David Kurtz

David Kurtz is Managing Editor and Washington Bureau Chief of Talking Points Memo where he oversees the news operations of TPM and its sister sites.

Articles by David

Fascinating interplay between the raft of newly proposed anti-gay discrimination laws and the Hobby Lobby case that the Supreme Court hears oral arguments on next month. Very different cases but the scope of religious freedom at issue in both. What the court decides there, either way, could have a big impact on the "religious freedom" movement. Dylan Scott reports.

You won't believe this, but without the three GOP state senators in Arizona who now say they regret their votes, the controversial anti-gay discrimination bill would not have passed in the first place.

If you're new to the story of the anti-gay discrimination bill in Arizona (or is it the pro gay discrimination bill?), you may not know that Arizona isn't the only state considering such legislation. Similar bills have been introduced this year in Tennessee, Kansas, Idaho, and Mississippi. Here's the rundown we did earlier. Also, Georgia.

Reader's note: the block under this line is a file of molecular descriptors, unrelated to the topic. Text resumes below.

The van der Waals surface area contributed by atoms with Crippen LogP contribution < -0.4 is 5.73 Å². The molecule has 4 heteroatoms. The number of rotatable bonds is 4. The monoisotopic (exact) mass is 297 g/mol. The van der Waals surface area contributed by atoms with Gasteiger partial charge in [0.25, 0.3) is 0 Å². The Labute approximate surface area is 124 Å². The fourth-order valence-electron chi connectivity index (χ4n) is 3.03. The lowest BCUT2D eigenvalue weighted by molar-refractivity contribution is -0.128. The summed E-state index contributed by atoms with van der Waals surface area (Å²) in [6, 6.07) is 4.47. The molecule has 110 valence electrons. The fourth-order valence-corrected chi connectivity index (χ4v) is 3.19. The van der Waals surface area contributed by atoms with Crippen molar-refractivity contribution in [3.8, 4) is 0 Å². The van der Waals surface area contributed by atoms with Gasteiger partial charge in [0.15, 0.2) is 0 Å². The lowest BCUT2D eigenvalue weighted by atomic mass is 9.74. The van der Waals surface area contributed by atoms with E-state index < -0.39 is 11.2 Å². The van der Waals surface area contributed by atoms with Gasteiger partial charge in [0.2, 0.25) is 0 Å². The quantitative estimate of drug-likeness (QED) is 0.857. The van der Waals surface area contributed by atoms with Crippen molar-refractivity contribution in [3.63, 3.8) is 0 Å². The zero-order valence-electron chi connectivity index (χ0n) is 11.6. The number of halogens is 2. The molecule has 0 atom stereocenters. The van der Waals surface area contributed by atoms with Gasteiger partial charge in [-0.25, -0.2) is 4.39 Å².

Also-ran in GOP primary for U.S. Senate says ranchers should be allowed to shoot on sight "wetbacks" crossing the border illegally.

The backlash in Arizona over the anti-LGBT bill sitting on Jan Brewer's desk has fully formed this week, with both of the state's Republican U.S. senators urging her to veto it and the state's business community coming out en masse against the bill. Fascinating stuff.

Obamacare as a key GOTV tool in 2014? If Dems have their way, it could play a role in at least one hotly contested Senate race. Dylan Scott explains.

TPM Reader KR sends in this note about Chris Christie's town hall meeting yesterday:

I grew up in Middletown, and return a few times a year to see family and friends. It's true that it's a reasonably (though not overwhelmingly) Christie-friendly town. Middletown has a lot of people who work in finance; it lost more residents than any other town in the state on 9/11, and built a memorial garden next to the train station. It also continues to have a large (if shrinking) working class population. The two communities send their kids to different high schools and are actually, literally separated by the train tracks that run through town.

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